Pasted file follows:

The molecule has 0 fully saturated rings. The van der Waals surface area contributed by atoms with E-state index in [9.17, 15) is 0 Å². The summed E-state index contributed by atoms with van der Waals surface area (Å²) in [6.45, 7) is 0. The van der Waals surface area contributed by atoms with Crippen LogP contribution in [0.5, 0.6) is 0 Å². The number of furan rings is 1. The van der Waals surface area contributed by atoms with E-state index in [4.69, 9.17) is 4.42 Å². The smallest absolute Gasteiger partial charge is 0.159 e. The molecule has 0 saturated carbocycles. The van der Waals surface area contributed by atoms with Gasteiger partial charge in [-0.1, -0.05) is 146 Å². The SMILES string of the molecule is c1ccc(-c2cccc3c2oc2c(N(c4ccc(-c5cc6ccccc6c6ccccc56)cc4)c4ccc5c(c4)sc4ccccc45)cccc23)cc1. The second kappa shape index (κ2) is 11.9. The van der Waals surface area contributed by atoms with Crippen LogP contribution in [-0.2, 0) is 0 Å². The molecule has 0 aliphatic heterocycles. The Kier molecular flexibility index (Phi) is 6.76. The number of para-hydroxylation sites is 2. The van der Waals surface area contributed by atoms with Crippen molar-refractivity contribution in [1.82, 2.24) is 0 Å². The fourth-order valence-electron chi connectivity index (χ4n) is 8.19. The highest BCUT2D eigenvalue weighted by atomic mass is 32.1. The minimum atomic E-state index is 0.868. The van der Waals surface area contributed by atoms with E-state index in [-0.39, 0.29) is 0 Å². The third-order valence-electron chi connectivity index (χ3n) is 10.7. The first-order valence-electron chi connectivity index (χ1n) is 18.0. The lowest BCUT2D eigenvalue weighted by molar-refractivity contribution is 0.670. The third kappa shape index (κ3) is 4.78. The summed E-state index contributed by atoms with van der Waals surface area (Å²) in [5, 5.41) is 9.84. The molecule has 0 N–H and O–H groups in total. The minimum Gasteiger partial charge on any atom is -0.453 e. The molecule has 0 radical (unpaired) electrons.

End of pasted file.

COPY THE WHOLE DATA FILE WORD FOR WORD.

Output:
The molecule has 0 fully saturated rings. The van der Waals surface area contributed by atoms with E-state index in [9.17, 15) is 0 Å². The summed E-state index contributed by atoms with van der Waals surface area (Å²) in [6.45, 7) is 0. The van der Waals surface area contributed by atoms with Crippen LogP contribution in [0.5, 0.6) is 0 Å². The number of furan rings is 1. The van der Waals surface area contributed by atoms with E-state index in [4.69, 9.17) is 4.42 Å². The smallest absolute Gasteiger partial charge is 0.159 e. The molecule has 0 saturated carbocycles. The van der Waals surface area contributed by atoms with Gasteiger partial charge in [-0.1, -0.05) is 146 Å². The SMILES string of the molecule is c1ccc(-c2cccc3c2oc2c(N(c4ccc(-c5cc6ccccc6c6ccccc56)cc4)c4ccc5c(c4)sc4ccccc45)cccc23)cc1. The second kappa shape index (κ2) is 11.9. The van der Waals surface area contributed by atoms with Crippen LogP contribution in [-0.2, 0) is 0 Å². The molecule has 0 aliphatic heterocycles. The Kier molecular flexibility index (Phi) is 6.76. The number of para-hydroxylation sites is 2. The van der Waals surface area contributed by atoms with Crippen molar-refractivity contribution in [1.82, 2.24) is 0 Å². The fourth-order valence-electron chi connectivity index (χ4n) is 8.19. The highest BCUT2D eigenvalue weighted by atomic mass is 32.1. The minimum atomic E-state index is 0.868. The van der Waals surface area contributed by atoms with E-state index in [-0.39, 0.29) is 0 Å². The third-order valence-electron chi connectivity index (χ3n) is 10.7. The first-order valence-electron chi connectivity index (χ1n) is 18.0. The lowest BCUT2D eigenvalue weighted by molar-refractivity contribution is 0.670. The third kappa shape index (κ3) is 4.78. The summed E-state index contributed by atoms with van der Waals surface area (Å²) in [5, 5.41) is 9.84. The molecule has 0 N–H and O–H groups in total. The minimum Gasteiger partial charge on any atom is -0.453 e. The molecule has 0 radical (unpaired) electrons.